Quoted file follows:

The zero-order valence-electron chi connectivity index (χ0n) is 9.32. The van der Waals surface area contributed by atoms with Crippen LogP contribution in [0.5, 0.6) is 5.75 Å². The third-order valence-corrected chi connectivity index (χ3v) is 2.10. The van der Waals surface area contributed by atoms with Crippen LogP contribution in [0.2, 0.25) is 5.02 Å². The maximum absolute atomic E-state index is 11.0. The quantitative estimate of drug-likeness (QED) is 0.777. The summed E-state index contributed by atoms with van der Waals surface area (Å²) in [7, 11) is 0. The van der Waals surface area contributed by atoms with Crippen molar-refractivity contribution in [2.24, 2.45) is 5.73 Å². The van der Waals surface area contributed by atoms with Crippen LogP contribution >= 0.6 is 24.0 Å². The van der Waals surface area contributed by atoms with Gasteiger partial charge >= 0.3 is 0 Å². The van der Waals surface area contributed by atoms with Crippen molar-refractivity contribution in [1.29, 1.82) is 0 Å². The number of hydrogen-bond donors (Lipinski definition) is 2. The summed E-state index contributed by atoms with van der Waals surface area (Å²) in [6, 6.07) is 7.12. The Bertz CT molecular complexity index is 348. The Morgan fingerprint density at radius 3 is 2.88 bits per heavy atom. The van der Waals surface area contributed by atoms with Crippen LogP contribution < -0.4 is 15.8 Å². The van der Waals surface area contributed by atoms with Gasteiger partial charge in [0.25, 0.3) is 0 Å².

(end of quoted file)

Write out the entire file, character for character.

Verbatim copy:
The zero-order valence-electron chi connectivity index (χ0n) is 9.32. The van der Waals surface area contributed by atoms with Crippen LogP contribution in [0.5, 0.6) is 5.75 Å². The third-order valence-corrected chi connectivity index (χ3v) is 2.10. The van der Waals surface area contributed by atoms with Crippen LogP contribution in [0.2, 0.25) is 5.02 Å². The maximum absolute atomic E-state index is 11.0. The quantitative estimate of drug-likeness (QED) is 0.777. The summed E-state index contributed by atoms with van der Waals surface area (Å²) in [7, 11) is 0. The van der Waals surface area contributed by atoms with Crippen molar-refractivity contribution in [2.24, 2.45) is 5.73 Å². The van der Waals surface area contributed by atoms with Crippen LogP contribution >= 0.6 is 24.0 Å². The van der Waals surface area contributed by atoms with Gasteiger partial charge >= 0.3 is 0 Å². The van der Waals surface area contributed by atoms with Crippen molar-refractivity contribution in [1.29, 1.82) is 0 Å². The number of hydrogen-bond donors (Lipinski definition) is 2. The summed E-state index contributed by atoms with van der Waals surface area (Å²) in [6, 6.07) is 7.12. The Bertz CT molecular complexity index is 348. The Morgan fingerprint density at radius 3 is 2.88 bits per heavy atom. The van der Waals surface area contributed by atoms with Crippen LogP contribution < -0.4 is 15.8 Å². The van der Waals surface area contributed by atoms with Gasteiger partial charge in [0.25, 0.3) is 0 Å².